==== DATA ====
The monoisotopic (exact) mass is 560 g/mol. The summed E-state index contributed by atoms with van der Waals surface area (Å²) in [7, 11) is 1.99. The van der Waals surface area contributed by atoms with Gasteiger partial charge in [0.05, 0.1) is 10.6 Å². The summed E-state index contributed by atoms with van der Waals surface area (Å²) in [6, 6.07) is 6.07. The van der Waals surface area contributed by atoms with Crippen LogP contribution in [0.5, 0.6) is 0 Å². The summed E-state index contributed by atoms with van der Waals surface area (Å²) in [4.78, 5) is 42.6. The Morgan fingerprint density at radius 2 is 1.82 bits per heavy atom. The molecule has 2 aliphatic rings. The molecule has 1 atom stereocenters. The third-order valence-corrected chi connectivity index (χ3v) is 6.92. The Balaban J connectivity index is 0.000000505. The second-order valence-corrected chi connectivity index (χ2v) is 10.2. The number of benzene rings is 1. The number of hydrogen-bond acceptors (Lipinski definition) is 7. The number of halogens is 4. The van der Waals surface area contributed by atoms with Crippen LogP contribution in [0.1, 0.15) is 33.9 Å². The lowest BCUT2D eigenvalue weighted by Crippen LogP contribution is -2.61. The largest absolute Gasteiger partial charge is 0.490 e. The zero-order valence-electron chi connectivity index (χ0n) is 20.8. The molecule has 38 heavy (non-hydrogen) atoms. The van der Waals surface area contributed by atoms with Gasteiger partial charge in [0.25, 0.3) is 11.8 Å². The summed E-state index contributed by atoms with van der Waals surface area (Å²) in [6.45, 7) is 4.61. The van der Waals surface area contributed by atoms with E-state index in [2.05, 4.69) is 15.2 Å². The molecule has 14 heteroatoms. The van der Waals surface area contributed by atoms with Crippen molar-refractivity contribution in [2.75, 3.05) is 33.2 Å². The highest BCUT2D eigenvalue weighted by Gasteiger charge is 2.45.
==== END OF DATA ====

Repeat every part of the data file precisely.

The monoisotopic (exact) mass is 560 g/mol. The summed E-state index contributed by atoms with van der Waals surface area (Å²) in [7, 11) is 1.99. The van der Waals surface area contributed by atoms with Gasteiger partial charge in [0.05, 0.1) is 10.6 Å². The summed E-state index contributed by atoms with van der Waals surface area (Å²) in [6, 6.07) is 6.07. The van der Waals surface area contributed by atoms with Crippen LogP contribution in [0.5, 0.6) is 0 Å². The summed E-state index contributed by atoms with van der Waals surface area (Å²) in [4.78, 5) is 42.6. The Morgan fingerprint density at radius 2 is 1.82 bits per heavy atom. The molecule has 2 aliphatic rings. The molecule has 1 atom stereocenters. The third-order valence-corrected chi connectivity index (χ3v) is 6.92. The Balaban J connectivity index is 0.000000505. The second-order valence-corrected chi connectivity index (χ2v) is 10.2. The number of benzene rings is 1. The number of hydrogen-bond acceptors (Lipinski definition) is 7. The number of halogens is 4. The van der Waals surface area contributed by atoms with Crippen LogP contribution in [0.1, 0.15) is 33.9 Å². The lowest BCUT2D eigenvalue weighted by Crippen LogP contribution is -2.61. The largest absolute Gasteiger partial charge is 0.490 e. The zero-order valence-electron chi connectivity index (χ0n) is 20.8. The molecule has 38 heavy (non-hydrogen) atoms. The van der Waals surface area contributed by atoms with Gasteiger partial charge in [0.25, 0.3) is 11.8 Å². The summed E-state index contributed by atoms with van der Waals surface area (Å²) in [6.45, 7) is 4.61. The van der Waals surface area contributed by atoms with E-state index in [2.05, 4.69) is 15.2 Å². The molecule has 14 heteroatoms. The van der Waals surface area contributed by atoms with Crippen molar-refractivity contribution in [2.75, 3.05) is 33.2 Å². The highest BCUT2D eigenvalue weighted by Gasteiger charge is 2.45.